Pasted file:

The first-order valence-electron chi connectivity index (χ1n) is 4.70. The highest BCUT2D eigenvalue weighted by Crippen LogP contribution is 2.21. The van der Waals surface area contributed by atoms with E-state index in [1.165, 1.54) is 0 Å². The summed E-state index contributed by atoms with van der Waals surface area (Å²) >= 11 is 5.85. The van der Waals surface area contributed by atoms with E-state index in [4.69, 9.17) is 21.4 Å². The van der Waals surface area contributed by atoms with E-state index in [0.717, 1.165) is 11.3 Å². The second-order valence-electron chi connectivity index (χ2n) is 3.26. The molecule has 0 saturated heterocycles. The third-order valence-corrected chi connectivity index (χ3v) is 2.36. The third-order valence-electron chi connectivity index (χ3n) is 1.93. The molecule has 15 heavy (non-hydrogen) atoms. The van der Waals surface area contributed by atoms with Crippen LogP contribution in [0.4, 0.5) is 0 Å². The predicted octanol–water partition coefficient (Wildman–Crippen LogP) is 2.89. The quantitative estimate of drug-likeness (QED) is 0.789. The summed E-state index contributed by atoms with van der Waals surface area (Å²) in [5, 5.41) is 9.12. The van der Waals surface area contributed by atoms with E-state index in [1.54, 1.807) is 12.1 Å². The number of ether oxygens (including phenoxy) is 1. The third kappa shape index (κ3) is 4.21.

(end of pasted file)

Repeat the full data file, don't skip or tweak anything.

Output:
The first-order valence-electron chi connectivity index (χ1n) is 4.70. The highest BCUT2D eigenvalue weighted by Crippen LogP contribution is 2.21. The van der Waals surface area contributed by atoms with E-state index in [1.165, 1.54) is 0 Å². The summed E-state index contributed by atoms with van der Waals surface area (Å²) >= 11 is 5.85. The van der Waals surface area contributed by atoms with E-state index in [4.69, 9.17) is 21.4 Å². The van der Waals surface area contributed by atoms with E-state index in [0.717, 1.165) is 11.3 Å². The second-order valence-electron chi connectivity index (χ2n) is 3.26. The molecule has 0 saturated heterocycles. The third-order valence-corrected chi connectivity index (χ3v) is 2.36. The third-order valence-electron chi connectivity index (χ3n) is 1.93. The molecule has 15 heavy (non-hydrogen) atoms. The van der Waals surface area contributed by atoms with Crippen LogP contribution in [0.4, 0.5) is 0 Å². The predicted octanol–water partition coefficient (Wildman–Crippen LogP) is 2.89. The quantitative estimate of drug-likeness (QED) is 0.789. The summed E-state index contributed by atoms with van der Waals surface area (Å²) in [5, 5.41) is 9.12. The van der Waals surface area contributed by atoms with E-state index in [1.54, 1.807) is 12.1 Å². The number of ether oxygens (including phenoxy) is 1. The third kappa shape index (κ3) is 4.21.